Kamiah officials have agreed to support a multi-million dollar grant application as long as it does not entangle the city with any unfavorable requirements.
During a special council meeting on Aug. 29, Kelly Lineberry, Sharlene Johnson and Barb Whitcomb explained their proposal for a Promise Neighborhoods Program grant that would fund the Upriver Youth Leadership Council. The UYLC focuses on combating drug abuse at Kamiah and bettering educational offerings.
The Promise Neighborhood grant would fund the UYLC effort in a massive way and allow for future expansion into Kooskia and Stites.
Councilor Mike Bovey and Mayor Dale Schneider expressed concerns about some of the sponsoring entities behind the grant program.
Johnson replied that there are no strings and that it is a federal grant with an in-kind match. The group asked for the support and partnership of the city in the form of a Memorandum of Understanding. An MOU would also need to be signed with the Kamiah School District and the schools in Kooskia.
The council decided it needed more time to consider the grant before formally supporting the application. It was decided that everyone meet two days later in a special council meeting.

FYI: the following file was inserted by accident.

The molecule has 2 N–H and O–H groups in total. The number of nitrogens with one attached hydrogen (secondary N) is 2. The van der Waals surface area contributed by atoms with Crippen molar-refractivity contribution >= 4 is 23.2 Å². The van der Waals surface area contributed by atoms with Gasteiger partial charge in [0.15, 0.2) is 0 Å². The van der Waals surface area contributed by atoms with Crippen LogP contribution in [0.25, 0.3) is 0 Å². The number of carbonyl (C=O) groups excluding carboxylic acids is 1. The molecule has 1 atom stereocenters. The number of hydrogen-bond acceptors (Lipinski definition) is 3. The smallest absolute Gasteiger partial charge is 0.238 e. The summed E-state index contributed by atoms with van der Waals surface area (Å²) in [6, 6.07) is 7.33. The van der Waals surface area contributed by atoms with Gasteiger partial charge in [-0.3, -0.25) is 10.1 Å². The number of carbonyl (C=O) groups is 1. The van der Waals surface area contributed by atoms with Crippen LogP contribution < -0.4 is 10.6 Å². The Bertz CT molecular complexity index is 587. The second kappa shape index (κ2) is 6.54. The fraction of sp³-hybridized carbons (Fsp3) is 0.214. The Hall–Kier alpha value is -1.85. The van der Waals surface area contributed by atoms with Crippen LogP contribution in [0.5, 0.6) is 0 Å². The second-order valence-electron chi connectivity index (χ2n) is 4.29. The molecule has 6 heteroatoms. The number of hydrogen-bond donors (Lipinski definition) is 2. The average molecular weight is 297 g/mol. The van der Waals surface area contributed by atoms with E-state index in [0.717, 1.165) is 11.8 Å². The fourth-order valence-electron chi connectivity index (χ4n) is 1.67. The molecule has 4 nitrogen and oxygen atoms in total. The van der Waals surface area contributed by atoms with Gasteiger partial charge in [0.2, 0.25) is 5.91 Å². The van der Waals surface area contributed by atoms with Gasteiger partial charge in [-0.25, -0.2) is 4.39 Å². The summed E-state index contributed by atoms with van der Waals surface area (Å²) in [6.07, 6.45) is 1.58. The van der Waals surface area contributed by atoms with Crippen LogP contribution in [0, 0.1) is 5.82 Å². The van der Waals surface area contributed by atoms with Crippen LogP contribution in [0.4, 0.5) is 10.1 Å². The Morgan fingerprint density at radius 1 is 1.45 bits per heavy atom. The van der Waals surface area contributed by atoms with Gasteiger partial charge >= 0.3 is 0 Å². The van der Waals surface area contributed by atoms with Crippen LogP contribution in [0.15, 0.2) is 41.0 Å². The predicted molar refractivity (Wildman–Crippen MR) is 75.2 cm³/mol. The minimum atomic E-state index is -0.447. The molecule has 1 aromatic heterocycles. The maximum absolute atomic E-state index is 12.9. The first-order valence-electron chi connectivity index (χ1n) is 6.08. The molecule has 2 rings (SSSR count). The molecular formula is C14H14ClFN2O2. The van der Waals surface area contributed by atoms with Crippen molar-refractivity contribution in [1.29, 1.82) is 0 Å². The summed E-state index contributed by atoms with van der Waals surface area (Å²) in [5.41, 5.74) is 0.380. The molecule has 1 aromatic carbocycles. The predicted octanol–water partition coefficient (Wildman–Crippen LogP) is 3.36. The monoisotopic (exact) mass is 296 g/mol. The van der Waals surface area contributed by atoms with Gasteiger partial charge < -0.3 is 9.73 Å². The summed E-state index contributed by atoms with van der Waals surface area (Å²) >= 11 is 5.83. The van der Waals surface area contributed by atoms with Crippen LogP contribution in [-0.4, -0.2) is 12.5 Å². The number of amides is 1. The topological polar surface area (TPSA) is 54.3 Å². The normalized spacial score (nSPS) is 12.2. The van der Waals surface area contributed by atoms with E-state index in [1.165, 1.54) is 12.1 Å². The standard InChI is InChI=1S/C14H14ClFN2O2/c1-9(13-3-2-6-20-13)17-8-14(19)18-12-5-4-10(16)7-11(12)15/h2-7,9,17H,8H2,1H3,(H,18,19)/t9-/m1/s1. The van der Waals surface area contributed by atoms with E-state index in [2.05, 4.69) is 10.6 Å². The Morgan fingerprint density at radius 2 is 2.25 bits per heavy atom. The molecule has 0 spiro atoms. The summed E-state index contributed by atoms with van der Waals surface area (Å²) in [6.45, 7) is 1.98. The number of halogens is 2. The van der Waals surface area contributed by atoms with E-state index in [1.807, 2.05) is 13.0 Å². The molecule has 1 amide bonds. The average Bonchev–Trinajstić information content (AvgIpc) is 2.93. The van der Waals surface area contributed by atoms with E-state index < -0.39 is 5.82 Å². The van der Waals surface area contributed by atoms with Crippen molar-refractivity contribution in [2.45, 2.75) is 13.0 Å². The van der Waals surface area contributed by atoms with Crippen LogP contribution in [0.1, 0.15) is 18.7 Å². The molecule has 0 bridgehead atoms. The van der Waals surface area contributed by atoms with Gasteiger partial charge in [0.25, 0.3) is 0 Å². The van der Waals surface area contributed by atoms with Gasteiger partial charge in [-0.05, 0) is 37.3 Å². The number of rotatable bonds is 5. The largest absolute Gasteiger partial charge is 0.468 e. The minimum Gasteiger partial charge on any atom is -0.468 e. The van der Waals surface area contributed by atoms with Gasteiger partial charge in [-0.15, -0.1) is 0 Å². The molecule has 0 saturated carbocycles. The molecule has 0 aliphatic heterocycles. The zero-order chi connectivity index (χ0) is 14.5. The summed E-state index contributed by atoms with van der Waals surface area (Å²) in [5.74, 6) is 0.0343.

At the follow up meeting, Lineberry noted that the UYLC would be requesting an initial amount of $2.5 million the first year. The funds would cover what is known as “cradle to career” efforts within the 83536 zip code.
The council specifically felt the emphasis should be cradle to workforce instead of “cradle to college” since many students go to technical or vocational schools instead of college.
After much discussion the council agreed to support the grant application as long as there are no strings attached.
In an interview with Schneider, he said the grant application is stronger with the city’s support. He supports efforts to improve local schools or better the community, but not at the cost of accepting moral values that are contrary to his conscience.
“If someone wants to give us money with no strings attached to make our community better, I’m in favor. If they want us to sell our souls, I’m not going to do it,” said Schneider.
Some of the Promise Neighborhood Institute supporters include the Open Society Foundations funded by George Soros, the Ford Foundation, Bill and Melinda Gates Foundation, JP Morgan Chase, and the Appleton Foundation.
“It’s my understanding they are helping fund the Dept. of Education to do this with the communities,” said Schneider. He said he has not seen any strings attached but has seen red flags because of some research by Councilor Bovey.
Johnson confirmed that the Promise Neighborhood Grant is through the Department of Education as established under the legislative authority of the Fund for the Improvement of Education Program.
It provides funding to nonprofit organizations, which may include faith-based nonprofit organizations; institutions of higher education; and Indian tribes.